Am I alone in making more progress in the immediate aftermath of an area group meeting than in the whole of the rest of the month? Following yesterday’s dose of Wealden inspiration I finally got round to tweaking the single Turnout Operating Unit (TOU) on my “scenic test track” and spent a pleasant half hour running trains back and forward through the turnout. Simple pleasures, eh?
This TOU has been an ongoing saga (though other Wealden group members will probably tell you that applies to anything I touch). It was built initially for servo operation but converted to manual operation when the servo board I was using gave huge over swings at start-up. After building a fascia I didn’t really want a piece of brass operating rod protruding through it, and having enjoyed the delights of running trains using Engine Driver on an Android phone, I wanted to control the turnout and magnets using DCC too.
The TOU (below) is based on Geoff Jones’ idea of telescopic styrene section. The droppers from the switch blades come down the tubes in the middle which have screws that slide in the slots just visible to provide plenty of scope for adjustment. The dropper on the right is soldered to the metal L section as this switch blade has a tendency to lift. The screw on the left is left over from when the TOU was worked manually – the operating rod came through the brass tube just visible on the extreme left.
There is a microswitch on the right hidden under the screws). This is worked from a screw just visible to the front right of the servo which is fixed to the slide bar and which can be adjusted so that the microswitch throws reliably. The microswitch also provides the return spring for the slide bar so that it is only necessary to precisely adjust the servo for one direction of travel. You can see the servo arm peeking out from underneath where an attached screw presses against the microswith screw and moves the slide bar. Much simpler to do than describe!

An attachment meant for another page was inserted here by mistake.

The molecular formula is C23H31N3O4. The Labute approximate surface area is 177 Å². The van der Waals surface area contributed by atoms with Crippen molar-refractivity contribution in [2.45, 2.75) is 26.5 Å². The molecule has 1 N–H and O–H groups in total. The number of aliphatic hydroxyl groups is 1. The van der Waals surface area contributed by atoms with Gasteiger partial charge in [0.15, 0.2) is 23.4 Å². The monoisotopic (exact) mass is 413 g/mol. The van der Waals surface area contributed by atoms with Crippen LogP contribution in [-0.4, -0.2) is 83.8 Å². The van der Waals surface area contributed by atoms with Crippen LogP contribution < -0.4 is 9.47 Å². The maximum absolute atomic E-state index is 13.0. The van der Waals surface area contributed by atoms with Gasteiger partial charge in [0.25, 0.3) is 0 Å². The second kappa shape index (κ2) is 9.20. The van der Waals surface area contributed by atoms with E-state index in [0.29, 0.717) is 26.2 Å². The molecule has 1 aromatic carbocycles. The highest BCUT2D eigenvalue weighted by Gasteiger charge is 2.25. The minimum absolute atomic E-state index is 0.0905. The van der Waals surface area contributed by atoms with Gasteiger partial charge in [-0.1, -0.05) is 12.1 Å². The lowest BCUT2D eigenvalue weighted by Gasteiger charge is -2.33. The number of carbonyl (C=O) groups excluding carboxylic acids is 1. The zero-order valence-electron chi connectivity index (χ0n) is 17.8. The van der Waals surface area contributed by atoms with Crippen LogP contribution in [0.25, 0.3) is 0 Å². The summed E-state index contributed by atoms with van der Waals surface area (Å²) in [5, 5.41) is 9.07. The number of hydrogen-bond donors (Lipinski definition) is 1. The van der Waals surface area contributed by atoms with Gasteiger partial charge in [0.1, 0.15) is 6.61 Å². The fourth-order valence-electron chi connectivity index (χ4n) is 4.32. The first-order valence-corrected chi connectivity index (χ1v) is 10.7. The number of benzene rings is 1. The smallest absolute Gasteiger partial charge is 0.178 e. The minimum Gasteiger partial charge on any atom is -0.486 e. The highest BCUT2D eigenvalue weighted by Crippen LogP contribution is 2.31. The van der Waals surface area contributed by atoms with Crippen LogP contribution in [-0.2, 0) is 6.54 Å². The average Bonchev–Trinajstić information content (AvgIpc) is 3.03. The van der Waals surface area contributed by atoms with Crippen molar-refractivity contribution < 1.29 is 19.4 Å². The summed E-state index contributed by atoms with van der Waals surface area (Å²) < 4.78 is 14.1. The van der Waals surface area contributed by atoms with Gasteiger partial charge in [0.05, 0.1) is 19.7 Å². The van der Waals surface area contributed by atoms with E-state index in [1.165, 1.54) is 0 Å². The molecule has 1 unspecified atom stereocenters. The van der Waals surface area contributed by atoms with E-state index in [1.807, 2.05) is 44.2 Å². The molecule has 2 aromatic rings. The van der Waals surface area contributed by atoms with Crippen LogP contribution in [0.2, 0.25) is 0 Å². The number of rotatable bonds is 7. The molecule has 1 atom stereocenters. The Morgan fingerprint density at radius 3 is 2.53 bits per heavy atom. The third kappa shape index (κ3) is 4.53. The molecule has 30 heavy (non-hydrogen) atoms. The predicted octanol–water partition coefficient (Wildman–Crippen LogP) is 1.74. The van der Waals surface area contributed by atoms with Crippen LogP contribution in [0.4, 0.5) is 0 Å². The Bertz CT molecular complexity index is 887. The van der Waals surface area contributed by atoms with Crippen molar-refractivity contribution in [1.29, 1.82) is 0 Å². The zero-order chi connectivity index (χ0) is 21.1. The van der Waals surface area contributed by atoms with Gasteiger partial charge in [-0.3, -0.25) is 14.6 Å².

The Team Digital Servette (above) drives the servo. This was purchased as it has a Relay with a separate DCC address that I planned to use to work the electro-magnets but when doing this I experienced occasional twitches of the servo when the magnets were operated that threw the switch blades to a different position – not what you want when propelling wagons over a turnout! These twitches were intermittent, perhaps 1 in every 10 – 20 throws, so debugging was a convoluted process. To start with I swapped to a spare NCE Switch-It that I had lying around (below) which switches relays that control the magnets.
This on its own didn’t help and after wrongly suspecting the proximity of the devices I eventually discovered that it was due to the leads from the magnets passing close to the servo. After moving the Switch-It to the other end of the board so that the magnet wires completely avoided the servo, the problem disappeared. What I should have done was experiment to discover just how far away the wires needed to be, but by this point I was just pleased to get it working!
The picture below of the under side of the board shows the Switch-It at left, the magnets centre and the TOU and Servette to the right (plus a lot of messy wiring).
Adjusting the swing of the servo was a doddle using JMRI and the adjustable dropper tubes made it easy to get the throw of each blade exactly right. I have set up a small panel in Panel Pro which makes it easy to control the turnout and magnets.
And with that done I can get back to the fun stuff:
The reeds need tidying after being upside down for the above adjustments but I am quite pleased with the colouring. I am in the middle of creating trees for the background using dried stalks based on the Fencehouses article in MRJ though I really need to do the line side fencing first.
But for now back to the N2 underframe…